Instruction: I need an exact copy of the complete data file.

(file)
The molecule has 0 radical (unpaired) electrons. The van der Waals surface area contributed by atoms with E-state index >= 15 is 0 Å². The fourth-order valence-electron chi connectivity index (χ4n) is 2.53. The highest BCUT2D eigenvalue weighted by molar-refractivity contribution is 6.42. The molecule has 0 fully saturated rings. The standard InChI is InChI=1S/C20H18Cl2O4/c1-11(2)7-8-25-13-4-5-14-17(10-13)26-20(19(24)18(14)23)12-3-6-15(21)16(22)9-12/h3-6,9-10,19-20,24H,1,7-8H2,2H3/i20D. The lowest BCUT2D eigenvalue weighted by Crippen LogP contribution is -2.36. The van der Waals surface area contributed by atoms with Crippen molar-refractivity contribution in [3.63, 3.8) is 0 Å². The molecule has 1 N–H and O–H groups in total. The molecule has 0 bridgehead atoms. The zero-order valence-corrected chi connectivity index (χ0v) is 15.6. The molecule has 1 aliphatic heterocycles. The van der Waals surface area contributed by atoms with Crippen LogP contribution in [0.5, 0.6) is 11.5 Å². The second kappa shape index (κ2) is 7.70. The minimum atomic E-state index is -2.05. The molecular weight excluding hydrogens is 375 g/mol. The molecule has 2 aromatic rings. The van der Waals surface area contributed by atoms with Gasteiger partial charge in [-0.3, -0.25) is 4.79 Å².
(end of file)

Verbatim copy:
The molecule has 0 radical (unpaired) electrons. The van der Waals surface area contributed by atoms with E-state index >= 15 is 0 Å². The fourth-order valence-electron chi connectivity index (χ4n) is 2.53. The highest BCUT2D eigenvalue weighted by molar-refractivity contribution is 6.42. The molecule has 0 fully saturated rings. The standard InChI is InChI=1S/C20H18Cl2O4/c1-11(2)7-8-25-13-4-5-14-17(10-13)26-20(19(24)18(14)23)12-3-6-15(21)16(22)9-12/h3-6,9-10,19-20,24H,1,7-8H2,2H3/i20D. The lowest BCUT2D eigenvalue weighted by Crippen LogP contribution is -2.36. The van der Waals surface area contributed by atoms with Crippen molar-refractivity contribution in [3.63, 3.8) is 0 Å². The molecule has 1 N–H and O–H groups in total. The molecule has 0 bridgehead atoms. The zero-order valence-corrected chi connectivity index (χ0v) is 15.6. The molecule has 1 aliphatic heterocycles. The van der Waals surface area contributed by atoms with Crippen LogP contribution in [0.5, 0.6) is 11.5 Å². The second kappa shape index (κ2) is 7.70. The minimum atomic E-state index is -2.05. The molecular weight excluding hydrogens is 375 g/mol. The molecule has 2 aromatic rings. The van der Waals surface area contributed by atoms with Gasteiger partial charge in [-0.3, -0.25) is 4.79 Å².